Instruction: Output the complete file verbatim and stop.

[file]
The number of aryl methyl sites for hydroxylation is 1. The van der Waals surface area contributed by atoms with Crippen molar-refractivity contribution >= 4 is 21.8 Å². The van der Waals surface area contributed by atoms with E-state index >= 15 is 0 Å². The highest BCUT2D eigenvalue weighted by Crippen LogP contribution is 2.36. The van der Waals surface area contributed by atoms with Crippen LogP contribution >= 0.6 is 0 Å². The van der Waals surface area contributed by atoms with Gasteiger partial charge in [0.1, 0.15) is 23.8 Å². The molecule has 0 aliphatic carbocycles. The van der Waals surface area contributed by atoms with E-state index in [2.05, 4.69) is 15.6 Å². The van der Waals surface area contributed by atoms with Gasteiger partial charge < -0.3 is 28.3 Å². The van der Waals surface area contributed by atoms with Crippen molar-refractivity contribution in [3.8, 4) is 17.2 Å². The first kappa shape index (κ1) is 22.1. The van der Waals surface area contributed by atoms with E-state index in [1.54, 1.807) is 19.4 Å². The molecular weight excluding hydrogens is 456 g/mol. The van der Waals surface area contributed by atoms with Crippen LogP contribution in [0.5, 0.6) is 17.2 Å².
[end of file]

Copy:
The number of aryl methyl sites for hydroxylation is 1. The van der Waals surface area contributed by atoms with Crippen molar-refractivity contribution >= 4 is 21.8 Å². The van der Waals surface area contributed by atoms with E-state index >= 15 is 0 Å². The highest BCUT2D eigenvalue weighted by Crippen LogP contribution is 2.36. The van der Waals surface area contributed by atoms with Crippen LogP contribution >= 0.6 is 0 Å². The van der Waals surface area contributed by atoms with Gasteiger partial charge in [0.1, 0.15) is 23.8 Å². The molecule has 0 aliphatic carbocycles. The van der Waals surface area contributed by atoms with E-state index in [2.05, 4.69) is 15.6 Å². The van der Waals surface area contributed by atoms with Gasteiger partial charge < -0.3 is 28.3 Å². The van der Waals surface area contributed by atoms with Crippen molar-refractivity contribution in [3.8, 4) is 17.2 Å². The first kappa shape index (κ1) is 22.1. The van der Waals surface area contributed by atoms with E-state index in [1.54, 1.807) is 19.4 Å². The molecular weight excluding hydrogens is 456 g/mol. The van der Waals surface area contributed by atoms with Crippen LogP contribution in [0.5, 0.6) is 17.2 Å².